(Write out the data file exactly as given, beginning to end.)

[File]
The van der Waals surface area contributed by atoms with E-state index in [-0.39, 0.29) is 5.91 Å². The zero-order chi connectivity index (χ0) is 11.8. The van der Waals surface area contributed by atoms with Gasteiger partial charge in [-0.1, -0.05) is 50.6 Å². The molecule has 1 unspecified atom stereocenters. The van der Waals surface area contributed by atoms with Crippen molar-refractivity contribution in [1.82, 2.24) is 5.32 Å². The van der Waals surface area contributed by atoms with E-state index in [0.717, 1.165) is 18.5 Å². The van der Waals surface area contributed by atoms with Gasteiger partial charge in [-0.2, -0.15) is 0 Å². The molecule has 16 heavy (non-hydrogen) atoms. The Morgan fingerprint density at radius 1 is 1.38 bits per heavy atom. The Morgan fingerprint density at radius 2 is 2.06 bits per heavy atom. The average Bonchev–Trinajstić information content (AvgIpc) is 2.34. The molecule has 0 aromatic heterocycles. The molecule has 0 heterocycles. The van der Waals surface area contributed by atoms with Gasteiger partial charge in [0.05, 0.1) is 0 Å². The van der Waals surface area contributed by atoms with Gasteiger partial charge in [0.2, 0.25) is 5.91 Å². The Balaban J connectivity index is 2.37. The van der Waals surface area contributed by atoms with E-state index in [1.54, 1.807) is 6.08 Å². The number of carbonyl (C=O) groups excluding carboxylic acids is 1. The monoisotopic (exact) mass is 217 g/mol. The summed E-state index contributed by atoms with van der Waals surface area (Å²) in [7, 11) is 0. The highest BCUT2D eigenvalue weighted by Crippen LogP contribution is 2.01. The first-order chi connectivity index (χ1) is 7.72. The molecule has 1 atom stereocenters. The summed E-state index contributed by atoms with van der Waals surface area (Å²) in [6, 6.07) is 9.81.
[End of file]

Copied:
The van der Waals surface area contributed by atoms with E-state index in [-0.39, 0.29) is 5.91 Å². The zero-order chi connectivity index (χ0) is 11.8. The van der Waals surface area contributed by atoms with Gasteiger partial charge in [-0.1, -0.05) is 50.6 Å². The molecule has 1 unspecified atom stereocenters. The van der Waals surface area contributed by atoms with Crippen molar-refractivity contribution in [1.82, 2.24) is 5.32 Å². The van der Waals surface area contributed by atoms with E-state index in [0.717, 1.165) is 18.5 Å². The van der Waals surface area contributed by atoms with Gasteiger partial charge in [-0.2, -0.15) is 0 Å². The molecule has 16 heavy (non-hydrogen) atoms. The Morgan fingerprint density at radius 1 is 1.38 bits per heavy atom. The Morgan fingerprint density at radius 2 is 2.06 bits per heavy atom. The average Bonchev–Trinajstić information content (AvgIpc) is 2.34. The molecule has 0 aromatic heterocycles. The molecule has 0 heterocycles. The van der Waals surface area contributed by atoms with Gasteiger partial charge in [0.05, 0.1) is 0 Å². The van der Waals surface area contributed by atoms with Gasteiger partial charge in [0.2, 0.25) is 5.91 Å². The Balaban J connectivity index is 2.37. The van der Waals surface area contributed by atoms with E-state index in [1.54, 1.807) is 6.08 Å². The number of carbonyl (C=O) groups excluding carboxylic acids is 1. The monoisotopic (exact) mass is 217 g/mol. The summed E-state index contributed by atoms with van der Waals surface area (Å²) in [7, 11) is 0. The highest BCUT2D eigenvalue weighted by Crippen LogP contribution is 2.01. The first-order chi connectivity index (χ1) is 7.72. The molecule has 1 atom stereocenters. The summed E-state index contributed by atoms with van der Waals surface area (Å²) in [6, 6.07) is 9.81.